- 20-year sentence in 2013 homicide
- Parolee arrested after search warrant at RHA property
- Olympic star Michael Phelps arrested on second DUI charge
- Former NIU QB Harnish signed to Vikings practice squad
- Man arrested after ax incident
- The Odds Man: Chicago, Detroit, San Diego good bets in Week 4
- Updated: Roosevelt High School evacuated after bomb threat
- Grand jury: No charges against Tony Stewart
- Laurent House to remain open for tours throughout the year
- Dynamic father-son piano duo at Mendelssohn Sept. 26
To the Editor: Mega-dairies not the way to productively use rural areas
Yes, it killed me to send my $15 to the League of Women Voters of Jo Daviess County. I’ve spent the majority of my life in urban dwellings. My move out here was a mile marker of acquiring a tiny sliver of the American dream. An elderly woman who has lived here all of her life on a farm told me that the “transplants” usually have a greater appreciation, love and respect for this land than those who never lived in the city.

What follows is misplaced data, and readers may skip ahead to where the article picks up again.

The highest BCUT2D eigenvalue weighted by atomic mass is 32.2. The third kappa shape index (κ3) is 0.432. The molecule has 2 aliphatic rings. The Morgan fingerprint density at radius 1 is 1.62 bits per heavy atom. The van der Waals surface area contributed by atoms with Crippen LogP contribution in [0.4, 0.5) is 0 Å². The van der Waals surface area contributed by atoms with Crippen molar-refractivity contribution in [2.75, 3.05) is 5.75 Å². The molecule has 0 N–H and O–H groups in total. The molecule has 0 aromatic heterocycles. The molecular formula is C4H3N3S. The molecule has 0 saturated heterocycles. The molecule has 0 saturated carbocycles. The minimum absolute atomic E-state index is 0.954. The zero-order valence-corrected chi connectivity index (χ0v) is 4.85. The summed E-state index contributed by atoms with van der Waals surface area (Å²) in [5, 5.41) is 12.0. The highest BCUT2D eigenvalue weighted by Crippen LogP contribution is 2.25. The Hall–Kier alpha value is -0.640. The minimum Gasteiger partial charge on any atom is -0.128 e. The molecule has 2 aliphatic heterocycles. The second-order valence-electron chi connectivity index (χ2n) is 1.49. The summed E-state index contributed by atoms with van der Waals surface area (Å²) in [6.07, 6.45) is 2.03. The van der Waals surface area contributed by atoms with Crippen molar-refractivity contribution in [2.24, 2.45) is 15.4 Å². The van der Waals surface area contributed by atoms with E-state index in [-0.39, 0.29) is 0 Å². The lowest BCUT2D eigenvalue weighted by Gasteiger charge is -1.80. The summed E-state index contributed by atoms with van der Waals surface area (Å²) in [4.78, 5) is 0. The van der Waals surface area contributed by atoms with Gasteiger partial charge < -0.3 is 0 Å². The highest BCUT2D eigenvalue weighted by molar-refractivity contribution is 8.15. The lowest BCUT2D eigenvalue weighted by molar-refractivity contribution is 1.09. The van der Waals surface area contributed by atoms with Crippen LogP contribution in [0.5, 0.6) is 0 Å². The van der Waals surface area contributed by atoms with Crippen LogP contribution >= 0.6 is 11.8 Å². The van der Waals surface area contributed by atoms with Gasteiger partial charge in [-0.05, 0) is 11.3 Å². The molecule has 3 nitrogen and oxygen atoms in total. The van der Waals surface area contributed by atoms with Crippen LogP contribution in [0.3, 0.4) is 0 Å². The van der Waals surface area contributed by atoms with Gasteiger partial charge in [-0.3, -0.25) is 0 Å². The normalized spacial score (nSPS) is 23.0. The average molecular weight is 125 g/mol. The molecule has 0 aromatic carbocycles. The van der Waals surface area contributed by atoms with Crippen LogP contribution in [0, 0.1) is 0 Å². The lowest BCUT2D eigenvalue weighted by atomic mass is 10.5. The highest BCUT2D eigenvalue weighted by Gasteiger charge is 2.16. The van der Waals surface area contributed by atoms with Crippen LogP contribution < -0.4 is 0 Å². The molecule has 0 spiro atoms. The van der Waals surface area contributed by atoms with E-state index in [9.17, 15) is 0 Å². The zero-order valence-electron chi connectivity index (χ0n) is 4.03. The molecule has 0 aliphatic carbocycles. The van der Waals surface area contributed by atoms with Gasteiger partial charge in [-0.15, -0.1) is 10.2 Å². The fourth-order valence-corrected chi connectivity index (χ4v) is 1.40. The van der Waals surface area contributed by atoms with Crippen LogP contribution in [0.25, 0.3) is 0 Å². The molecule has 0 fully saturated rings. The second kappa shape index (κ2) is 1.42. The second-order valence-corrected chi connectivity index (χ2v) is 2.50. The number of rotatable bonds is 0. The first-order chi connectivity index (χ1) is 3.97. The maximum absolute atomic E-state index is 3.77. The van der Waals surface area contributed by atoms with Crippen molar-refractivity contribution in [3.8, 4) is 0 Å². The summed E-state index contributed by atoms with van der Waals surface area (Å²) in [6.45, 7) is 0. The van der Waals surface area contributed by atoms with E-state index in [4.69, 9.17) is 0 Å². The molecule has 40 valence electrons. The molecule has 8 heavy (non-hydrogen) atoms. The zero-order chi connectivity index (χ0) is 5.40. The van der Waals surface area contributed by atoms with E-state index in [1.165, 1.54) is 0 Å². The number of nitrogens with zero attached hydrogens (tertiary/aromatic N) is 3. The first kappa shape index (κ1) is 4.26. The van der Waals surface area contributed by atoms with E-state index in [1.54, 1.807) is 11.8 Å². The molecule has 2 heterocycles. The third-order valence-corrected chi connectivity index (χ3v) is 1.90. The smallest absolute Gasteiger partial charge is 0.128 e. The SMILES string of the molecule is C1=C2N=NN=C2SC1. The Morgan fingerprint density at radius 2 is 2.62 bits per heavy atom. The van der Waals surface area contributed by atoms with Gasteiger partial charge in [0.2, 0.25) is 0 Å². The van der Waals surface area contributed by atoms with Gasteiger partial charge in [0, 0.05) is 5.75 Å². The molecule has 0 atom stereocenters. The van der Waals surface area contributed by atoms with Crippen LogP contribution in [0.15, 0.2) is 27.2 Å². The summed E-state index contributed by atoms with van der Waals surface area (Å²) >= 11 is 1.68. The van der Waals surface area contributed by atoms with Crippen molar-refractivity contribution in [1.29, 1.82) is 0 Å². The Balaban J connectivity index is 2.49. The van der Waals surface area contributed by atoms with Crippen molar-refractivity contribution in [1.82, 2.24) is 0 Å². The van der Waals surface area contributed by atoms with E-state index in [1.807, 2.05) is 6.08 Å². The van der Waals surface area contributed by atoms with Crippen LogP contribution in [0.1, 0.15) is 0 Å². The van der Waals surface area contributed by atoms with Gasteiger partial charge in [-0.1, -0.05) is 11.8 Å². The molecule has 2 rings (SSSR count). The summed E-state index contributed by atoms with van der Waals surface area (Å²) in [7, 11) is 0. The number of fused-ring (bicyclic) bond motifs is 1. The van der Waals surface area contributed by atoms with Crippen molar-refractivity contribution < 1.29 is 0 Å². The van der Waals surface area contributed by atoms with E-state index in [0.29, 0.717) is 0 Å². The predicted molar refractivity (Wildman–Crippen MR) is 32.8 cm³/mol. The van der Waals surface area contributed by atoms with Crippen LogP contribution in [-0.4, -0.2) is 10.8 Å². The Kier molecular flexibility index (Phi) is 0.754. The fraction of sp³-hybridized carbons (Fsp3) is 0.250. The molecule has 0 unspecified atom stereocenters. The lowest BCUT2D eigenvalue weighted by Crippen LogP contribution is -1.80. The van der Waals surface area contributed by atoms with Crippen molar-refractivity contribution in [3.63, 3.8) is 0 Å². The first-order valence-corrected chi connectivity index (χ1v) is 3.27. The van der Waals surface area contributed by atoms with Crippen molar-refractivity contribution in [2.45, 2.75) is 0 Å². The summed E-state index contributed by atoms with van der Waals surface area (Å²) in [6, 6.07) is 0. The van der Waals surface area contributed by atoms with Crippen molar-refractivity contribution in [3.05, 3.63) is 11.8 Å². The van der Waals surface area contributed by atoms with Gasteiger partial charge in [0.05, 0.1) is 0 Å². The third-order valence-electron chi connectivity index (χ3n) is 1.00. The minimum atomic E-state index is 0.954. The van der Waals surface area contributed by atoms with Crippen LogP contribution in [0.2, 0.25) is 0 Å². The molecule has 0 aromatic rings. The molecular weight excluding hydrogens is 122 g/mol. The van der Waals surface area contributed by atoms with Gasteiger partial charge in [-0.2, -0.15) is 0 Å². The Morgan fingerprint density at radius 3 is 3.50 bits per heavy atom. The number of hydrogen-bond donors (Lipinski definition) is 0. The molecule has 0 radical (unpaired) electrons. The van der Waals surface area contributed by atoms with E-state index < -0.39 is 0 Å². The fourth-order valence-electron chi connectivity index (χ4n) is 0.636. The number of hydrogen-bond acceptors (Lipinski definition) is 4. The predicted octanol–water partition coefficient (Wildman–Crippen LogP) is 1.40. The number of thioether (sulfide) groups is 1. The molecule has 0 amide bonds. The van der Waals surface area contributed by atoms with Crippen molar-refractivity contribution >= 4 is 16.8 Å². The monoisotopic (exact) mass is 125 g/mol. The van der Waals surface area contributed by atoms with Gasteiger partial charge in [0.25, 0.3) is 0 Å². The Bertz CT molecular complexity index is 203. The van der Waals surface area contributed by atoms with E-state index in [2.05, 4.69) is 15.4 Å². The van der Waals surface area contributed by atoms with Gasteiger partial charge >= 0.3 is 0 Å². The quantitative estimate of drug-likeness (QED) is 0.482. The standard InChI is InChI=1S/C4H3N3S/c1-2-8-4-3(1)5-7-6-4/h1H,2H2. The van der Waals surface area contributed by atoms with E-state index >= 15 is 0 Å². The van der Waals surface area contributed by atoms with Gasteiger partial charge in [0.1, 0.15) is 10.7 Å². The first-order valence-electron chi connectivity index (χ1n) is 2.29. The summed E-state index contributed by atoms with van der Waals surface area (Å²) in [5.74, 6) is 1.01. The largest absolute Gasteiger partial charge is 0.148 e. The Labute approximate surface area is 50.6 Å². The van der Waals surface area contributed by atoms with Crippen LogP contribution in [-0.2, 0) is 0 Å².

I may not get a chance to visit all of our national parks, but I know they are there. There’s a connection that every human has with nature, no matter what their situation is. People who spend their whole lives in the urban rat race are able to cope because they know that somewhere, something is being protected and done right.
Mega-dairies aren’t one of them. Urbanites know it. With just a few corporations controlling our food supply, the public is demanding something better. In any other industry, public demand for a better product would be adhered to, or risk failure.
I’m not willing to risk our future on the failures of industrial farming.